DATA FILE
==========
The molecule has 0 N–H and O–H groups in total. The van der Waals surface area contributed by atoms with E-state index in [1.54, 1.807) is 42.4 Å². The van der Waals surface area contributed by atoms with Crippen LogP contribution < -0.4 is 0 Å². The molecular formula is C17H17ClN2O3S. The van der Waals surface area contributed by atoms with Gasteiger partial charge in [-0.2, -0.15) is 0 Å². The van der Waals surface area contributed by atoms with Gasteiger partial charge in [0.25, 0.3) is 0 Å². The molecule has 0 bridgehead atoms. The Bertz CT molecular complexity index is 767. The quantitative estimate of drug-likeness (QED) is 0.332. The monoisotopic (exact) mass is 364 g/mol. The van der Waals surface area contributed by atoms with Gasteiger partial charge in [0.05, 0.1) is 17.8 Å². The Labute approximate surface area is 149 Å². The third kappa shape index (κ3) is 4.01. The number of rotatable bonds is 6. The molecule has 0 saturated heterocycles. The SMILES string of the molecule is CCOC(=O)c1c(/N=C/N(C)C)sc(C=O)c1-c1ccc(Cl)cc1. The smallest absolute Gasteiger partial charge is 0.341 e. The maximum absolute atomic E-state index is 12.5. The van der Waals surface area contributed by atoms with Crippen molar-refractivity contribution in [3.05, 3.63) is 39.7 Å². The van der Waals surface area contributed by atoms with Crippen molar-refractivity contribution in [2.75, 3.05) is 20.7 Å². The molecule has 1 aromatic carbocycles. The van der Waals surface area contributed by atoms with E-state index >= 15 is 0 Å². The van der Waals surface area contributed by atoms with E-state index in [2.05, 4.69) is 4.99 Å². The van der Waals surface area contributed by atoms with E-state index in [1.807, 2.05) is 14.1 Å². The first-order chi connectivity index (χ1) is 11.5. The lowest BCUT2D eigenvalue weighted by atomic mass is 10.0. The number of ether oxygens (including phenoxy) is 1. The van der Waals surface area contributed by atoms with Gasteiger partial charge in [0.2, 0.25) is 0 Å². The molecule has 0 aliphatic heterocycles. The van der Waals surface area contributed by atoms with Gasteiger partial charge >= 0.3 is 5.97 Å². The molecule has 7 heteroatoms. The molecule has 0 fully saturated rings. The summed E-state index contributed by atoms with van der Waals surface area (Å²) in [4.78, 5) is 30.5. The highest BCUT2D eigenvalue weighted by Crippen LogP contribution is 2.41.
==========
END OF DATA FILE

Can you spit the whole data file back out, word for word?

The molecule has 0 N–H and O–H groups in total. The van der Waals surface area contributed by atoms with E-state index in [1.54, 1.807) is 42.4 Å². The van der Waals surface area contributed by atoms with Crippen LogP contribution < -0.4 is 0 Å². The molecular formula is C17H17ClN2O3S. The van der Waals surface area contributed by atoms with Gasteiger partial charge in [-0.2, -0.15) is 0 Å². The van der Waals surface area contributed by atoms with Gasteiger partial charge in [0.25, 0.3) is 0 Å². The molecule has 0 bridgehead atoms. The Bertz CT molecular complexity index is 767. The quantitative estimate of drug-likeness (QED) is 0.332. The monoisotopic (exact) mass is 364 g/mol. The van der Waals surface area contributed by atoms with Gasteiger partial charge in [0.05, 0.1) is 17.8 Å². The Labute approximate surface area is 149 Å². The third kappa shape index (κ3) is 4.01. The number of rotatable bonds is 6. The molecule has 0 saturated heterocycles. The SMILES string of the molecule is CCOC(=O)c1c(/N=C/N(C)C)sc(C=O)c1-c1ccc(Cl)cc1. The smallest absolute Gasteiger partial charge is 0.341 e. The maximum absolute atomic E-state index is 12.5. The van der Waals surface area contributed by atoms with Crippen molar-refractivity contribution in [3.05, 3.63) is 39.7 Å². The van der Waals surface area contributed by atoms with Crippen molar-refractivity contribution in [2.75, 3.05) is 20.7 Å². The molecule has 1 aromatic carbocycles. The van der Waals surface area contributed by atoms with E-state index >= 15 is 0 Å². The van der Waals surface area contributed by atoms with E-state index in [2.05, 4.69) is 4.99 Å². The van der Waals surface area contributed by atoms with E-state index in [1.807, 2.05) is 14.1 Å². The first-order chi connectivity index (χ1) is 11.5. The lowest BCUT2D eigenvalue weighted by atomic mass is 10.0. The number of ether oxygens (including phenoxy) is 1. The van der Waals surface area contributed by atoms with Gasteiger partial charge in [0.2, 0.25) is 0 Å². The molecule has 0 aliphatic heterocycles. The van der Waals surface area contributed by atoms with Gasteiger partial charge >= 0.3 is 5.97 Å². The molecule has 7 heteroatoms. The molecule has 0 fully saturated rings. The summed E-state index contributed by atoms with van der Waals surface area (Å²) in [4.78, 5) is 30.5. The highest BCUT2D eigenvalue weighted by Crippen LogP contribution is 2.41.